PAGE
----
Hello, I work here.

so my workstation is pretty… working. it’s basically on a nice workbench with lots of books and stuff all around me. over in the corner is a fume hood, a gigantic sign that says “FLAMMABLE, KEEP FIRE AWAY”, “NOTICE: SPILL KIT”, and a gigantic sink with lots of beakers and droppers drying all around it. there is this sick 18th century european furniture sitting waiting to be conserved near me that’s black but painted with gold leaf, depicting china. tomorrow i have my chemical safety training so i can work with the solvents on monday… they kept pointing me out awkwardly during the general safety training session (which basically taught us ergonomics, and to wear gloves when dealing with blood in case of bloodborn pathogens) and saying how i get to deal with all this flammable material… so sweet!

so now i’m on my own for about an hour. i have a gigantic window right next to me that looks out onto the bel air side of the getty. There is a vineyard up in them thar hills! It’s nice to have a window. I visited some other peoples’ cubicles and, while somewhat spacious for the 10 week intern, they dont have the cool stuff i’m doing, or the nice huge window. from my secondary supervisor’s station i can see my boyfriend’s old dorms at UCLA, and royce and all that ucla jazz, out past to hollywood and south bay. i have a nametag above my desk on this giant bookshelf that is fastened to the wall to make it official.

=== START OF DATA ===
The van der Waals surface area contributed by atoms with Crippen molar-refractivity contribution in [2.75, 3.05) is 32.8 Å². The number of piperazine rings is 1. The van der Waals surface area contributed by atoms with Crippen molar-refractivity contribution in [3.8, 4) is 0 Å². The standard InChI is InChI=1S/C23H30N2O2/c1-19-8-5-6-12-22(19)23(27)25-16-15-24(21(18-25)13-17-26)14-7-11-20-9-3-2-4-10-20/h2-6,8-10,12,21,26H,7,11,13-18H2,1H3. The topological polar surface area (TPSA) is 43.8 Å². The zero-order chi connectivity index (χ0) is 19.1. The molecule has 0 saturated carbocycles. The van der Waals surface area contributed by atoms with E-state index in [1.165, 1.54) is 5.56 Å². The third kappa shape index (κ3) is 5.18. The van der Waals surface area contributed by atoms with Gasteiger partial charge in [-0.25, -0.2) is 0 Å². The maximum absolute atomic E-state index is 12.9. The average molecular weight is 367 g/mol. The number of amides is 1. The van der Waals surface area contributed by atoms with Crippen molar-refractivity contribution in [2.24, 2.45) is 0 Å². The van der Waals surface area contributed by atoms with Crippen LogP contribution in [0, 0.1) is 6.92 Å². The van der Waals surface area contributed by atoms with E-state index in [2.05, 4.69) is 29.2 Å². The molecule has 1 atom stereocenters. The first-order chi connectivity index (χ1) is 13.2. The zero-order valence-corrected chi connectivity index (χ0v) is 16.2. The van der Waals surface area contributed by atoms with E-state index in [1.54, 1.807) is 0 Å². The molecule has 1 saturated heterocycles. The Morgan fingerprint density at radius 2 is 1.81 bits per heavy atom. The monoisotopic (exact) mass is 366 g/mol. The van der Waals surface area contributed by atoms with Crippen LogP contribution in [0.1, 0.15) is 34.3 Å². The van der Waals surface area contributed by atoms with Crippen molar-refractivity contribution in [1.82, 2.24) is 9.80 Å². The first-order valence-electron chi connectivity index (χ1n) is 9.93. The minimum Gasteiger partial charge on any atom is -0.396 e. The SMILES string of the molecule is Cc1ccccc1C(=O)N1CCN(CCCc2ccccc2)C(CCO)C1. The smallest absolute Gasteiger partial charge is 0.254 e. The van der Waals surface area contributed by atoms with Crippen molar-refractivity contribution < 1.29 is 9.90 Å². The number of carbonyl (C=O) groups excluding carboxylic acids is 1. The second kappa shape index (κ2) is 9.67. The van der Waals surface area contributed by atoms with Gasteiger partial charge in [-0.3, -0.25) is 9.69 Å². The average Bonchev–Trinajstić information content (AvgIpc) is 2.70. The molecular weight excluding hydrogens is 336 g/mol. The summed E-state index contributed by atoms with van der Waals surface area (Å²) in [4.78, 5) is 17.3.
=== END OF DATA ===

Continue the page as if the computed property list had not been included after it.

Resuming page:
my dept. is currently installing a new exhibit of french bronzes from the Lourve. i went upstairs, and even though the exhibit is opening on monday, everything is still in crates! i learned about all the logistics of moving priceless pieces of art, like how they specially make crates for each and every piece, how the foam is packed, how it’s mounted if it’s a statue… they have seismic mounts that have springs and stuff. no other museum has to do this except for the getty because of the nature of the geology in california… each set of springs (there are four- two that bisect the other two) so the mounts move freely in all four directions. they have steel clips and stuff too that blend in really well unless you’re looking for them. there are a couple pieces that were out that were phenomenal– one of a gigantic interpretation of mt. olympus and its greek gods, one of a GIGANTIC FOOT, and a bronze cast piece of wall art. the foot is really huge. like about 4 feet long, 2.5 feet wide. the rest of the equestrian statue was melted down in the french revolution to be used for cannonballs and stuff, but they kept the foot (of louis XIV) to show the scale of how huge the statue was. the wall art had an interesting installation story: it weights about 1,000 lbs, and had to be lifted by a crane with two straps, fastened to the wall with clips, and then has a pedestal to rest on as well.

everyone is running around a lot– i seemed to have started at their busiest period. the show opens on the 23rd, but i hope i’ll be chugging along by then.

–Sarah Butler


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